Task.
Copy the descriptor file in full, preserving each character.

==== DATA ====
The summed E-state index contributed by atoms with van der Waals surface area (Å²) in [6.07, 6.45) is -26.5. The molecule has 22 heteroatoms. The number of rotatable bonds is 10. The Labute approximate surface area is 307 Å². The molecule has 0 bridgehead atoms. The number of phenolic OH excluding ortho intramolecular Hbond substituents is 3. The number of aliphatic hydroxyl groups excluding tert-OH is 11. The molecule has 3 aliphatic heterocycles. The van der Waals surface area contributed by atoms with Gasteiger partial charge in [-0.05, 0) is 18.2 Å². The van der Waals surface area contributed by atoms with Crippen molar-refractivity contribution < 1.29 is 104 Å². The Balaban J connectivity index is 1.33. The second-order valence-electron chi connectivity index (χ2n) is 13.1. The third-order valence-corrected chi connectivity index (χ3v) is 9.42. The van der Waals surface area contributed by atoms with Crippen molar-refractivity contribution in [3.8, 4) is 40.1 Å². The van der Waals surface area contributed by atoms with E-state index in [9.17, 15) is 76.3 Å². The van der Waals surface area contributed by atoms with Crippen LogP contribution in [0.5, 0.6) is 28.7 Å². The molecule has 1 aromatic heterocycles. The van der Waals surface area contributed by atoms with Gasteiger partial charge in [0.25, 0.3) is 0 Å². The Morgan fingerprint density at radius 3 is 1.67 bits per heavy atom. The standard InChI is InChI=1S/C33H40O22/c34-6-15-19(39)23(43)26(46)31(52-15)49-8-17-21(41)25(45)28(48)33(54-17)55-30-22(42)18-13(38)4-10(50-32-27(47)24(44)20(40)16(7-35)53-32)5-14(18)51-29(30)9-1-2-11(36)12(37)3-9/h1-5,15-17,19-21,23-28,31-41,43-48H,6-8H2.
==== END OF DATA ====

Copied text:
The summed E-state index contributed by atoms with van der Waals surface area (Å²) in [6.07, 6.45) is -26.5. The molecule has 22 heteroatoms. The number of rotatable bonds is 10. The Labute approximate surface area is 307 Å². The molecule has 0 bridgehead atoms. The number of phenolic OH excluding ortho intramolecular Hbond substituents is 3. The number of aliphatic hydroxyl groups excluding tert-OH is 11. The molecule has 3 aliphatic heterocycles. The van der Waals surface area contributed by atoms with Gasteiger partial charge in [-0.05, 0) is 18.2 Å². The van der Waals surface area contributed by atoms with Crippen molar-refractivity contribution < 1.29 is 104 Å². The Balaban J connectivity index is 1.33. The second-order valence-electron chi connectivity index (χ2n) is 13.1. The third-order valence-corrected chi connectivity index (χ3v) is 9.42. The van der Waals surface area contributed by atoms with Crippen molar-refractivity contribution in [3.8, 4) is 40.1 Å². The van der Waals surface area contributed by atoms with E-state index in [9.17, 15) is 76.3 Å². The van der Waals surface area contributed by atoms with Crippen LogP contribution in [0.5, 0.6) is 28.7 Å². The molecule has 1 aromatic heterocycles. The van der Waals surface area contributed by atoms with Gasteiger partial charge in [0.25, 0.3) is 0 Å². The Morgan fingerprint density at radius 3 is 1.67 bits per heavy atom. The standard InChI is InChI=1S/C33H40O22/c34-6-15-19(39)23(43)26(46)31(52-15)49-8-17-21(41)25(45)28(48)33(54-17)55-30-22(42)18-13(38)4-10(50-32-27(47)24(44)20(40)16(7-35)53-32)5-14(18)51-29(30)9-1-2-11(36)12(37)3-9/h1-5,15-17,19-21,23-28,31-41,43-48H,6-8H2.